Finally, Mustafa states that “Women are not going to achieve equality with the right to bare their breasts in public… That would only make us party to our own objectification.” Rather, she says, women will be equal when “women don’t need to display themselves to get attention and won’t need to defend their decision to keep their bodies to themselves.”
As a mother who breast-fed her children, I think that the common squeamishness in North American “mainstream” culture about women’s breast-feeding is not only objectifying, but makes breast-feeding moms’ lives unnecessarily difficult. Laws preventing women from baring their breasts are often used today in order to banish nursing mothers to washrooms in order to feed their babies—in some cases, even if the mother’s breast is not visible to onlookers. I don’t think that breast-feeding in public (which I often did, discretely) made me a party to my own objectification.
And while in conservative North American Muslim sub-cultures today breasts and breast-feeding are often sexualized, this does not reflect the situation in all Muslim cultures worldwide, even today. I still remember my surprise at seeing a mother openly breast-feeding her baby in a family gathering, with men who were not her unmarriageable relatives present. It was explained to me that the onus was on the men to look away. This was not a liberal family, nor did they come from anything like a liberal society. What this brought home to me is how different cultures construct women’s bodies differently. They didn’t think that a woman feeding her baby is a sexually charged act. If we do, that is not “natural” or “inevitable,” that is cultural.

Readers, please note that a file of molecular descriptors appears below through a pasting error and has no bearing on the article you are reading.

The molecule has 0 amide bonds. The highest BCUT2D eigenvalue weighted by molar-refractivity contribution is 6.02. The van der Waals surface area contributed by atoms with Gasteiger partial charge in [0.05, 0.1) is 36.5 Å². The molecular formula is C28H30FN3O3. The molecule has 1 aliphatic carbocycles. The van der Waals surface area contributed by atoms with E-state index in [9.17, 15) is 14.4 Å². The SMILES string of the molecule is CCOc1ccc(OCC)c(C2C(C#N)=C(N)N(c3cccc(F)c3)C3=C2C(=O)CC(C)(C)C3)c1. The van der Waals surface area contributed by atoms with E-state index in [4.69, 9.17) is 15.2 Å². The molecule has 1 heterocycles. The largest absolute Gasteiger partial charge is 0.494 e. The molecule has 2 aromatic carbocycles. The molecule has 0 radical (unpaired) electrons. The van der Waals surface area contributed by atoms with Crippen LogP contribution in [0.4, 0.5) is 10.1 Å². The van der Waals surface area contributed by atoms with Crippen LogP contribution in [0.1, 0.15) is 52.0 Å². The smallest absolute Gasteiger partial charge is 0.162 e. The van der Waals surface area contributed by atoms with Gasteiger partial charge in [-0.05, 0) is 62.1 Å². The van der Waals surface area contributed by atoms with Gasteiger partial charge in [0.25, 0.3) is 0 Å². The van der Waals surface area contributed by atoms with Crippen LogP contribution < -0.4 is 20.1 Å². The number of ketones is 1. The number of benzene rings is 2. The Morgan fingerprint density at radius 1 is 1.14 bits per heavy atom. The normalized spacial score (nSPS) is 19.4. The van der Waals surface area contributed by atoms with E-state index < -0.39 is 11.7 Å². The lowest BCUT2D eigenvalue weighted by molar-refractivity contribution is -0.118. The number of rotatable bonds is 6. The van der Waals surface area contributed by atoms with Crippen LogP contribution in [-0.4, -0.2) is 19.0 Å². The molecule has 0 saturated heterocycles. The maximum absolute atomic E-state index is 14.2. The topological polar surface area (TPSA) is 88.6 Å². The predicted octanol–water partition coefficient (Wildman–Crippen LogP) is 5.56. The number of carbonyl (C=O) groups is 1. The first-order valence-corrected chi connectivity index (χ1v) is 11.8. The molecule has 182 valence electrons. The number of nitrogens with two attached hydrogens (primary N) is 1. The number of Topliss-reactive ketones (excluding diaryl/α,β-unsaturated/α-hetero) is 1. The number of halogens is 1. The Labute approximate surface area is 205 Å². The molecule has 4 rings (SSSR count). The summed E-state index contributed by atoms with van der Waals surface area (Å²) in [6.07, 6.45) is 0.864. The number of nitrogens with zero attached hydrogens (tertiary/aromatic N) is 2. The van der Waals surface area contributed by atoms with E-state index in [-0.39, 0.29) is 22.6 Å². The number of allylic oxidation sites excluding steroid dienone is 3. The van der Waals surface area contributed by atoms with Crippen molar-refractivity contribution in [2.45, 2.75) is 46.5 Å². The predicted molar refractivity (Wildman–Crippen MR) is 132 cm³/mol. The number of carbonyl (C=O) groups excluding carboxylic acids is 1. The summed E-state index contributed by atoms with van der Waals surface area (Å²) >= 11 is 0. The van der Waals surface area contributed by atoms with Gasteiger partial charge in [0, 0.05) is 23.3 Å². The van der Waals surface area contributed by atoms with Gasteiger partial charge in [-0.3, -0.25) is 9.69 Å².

From the experience of breast-feeding (and dealing with some prudish Muslims’ responses to it), I came to the realization that issues of sexual response, questions of what types of “exposure” are or are not sexual, sexual temptation, our own senses of what is or is not sexual… are cultural. We learned them. They are not graven in stone.
As for the need to “get attention” by “displaying” oneself, unfortunately, hijab does not prevent self-display. Hijab can be self-display in a different mode. Hijabis can be attention-seeking, even exhibitionist in attempting ever-more demanding feats of modesty. Hijabis can also seek attention by being fashionable. And so on. Hijab in my experience was often the entry-ticket needed in order to be taken seriously by conservative Muslims. Women who refused to wear hijab, or who questioned its necessity were often treated as lesser Muslims. While wearing hijab gave some of us a sense of belonging and community, this feeling of being “in” depended on some (the non-hijabis) being “out.”
And finally, the whole notion of hijab as empowering seemed to rest on an implicit contempt for the female body. Empowerment was somehow equated with hiding your body, which meant presenting oneself as a believing woman who supposedly puts spiritual things first. Female spirituality became ethereality. Except when you were being judged in relation to your role as a wife, when your ability to be sexually attractive to your husband was first and foremost.
Finally, I should note that Mustafa dehijabed several years ago at least. But this old article of hers is still being actively circulated on the internet by Muslims. While she has evidently moved on, these ideas still have cachet in the minds of some, apparently.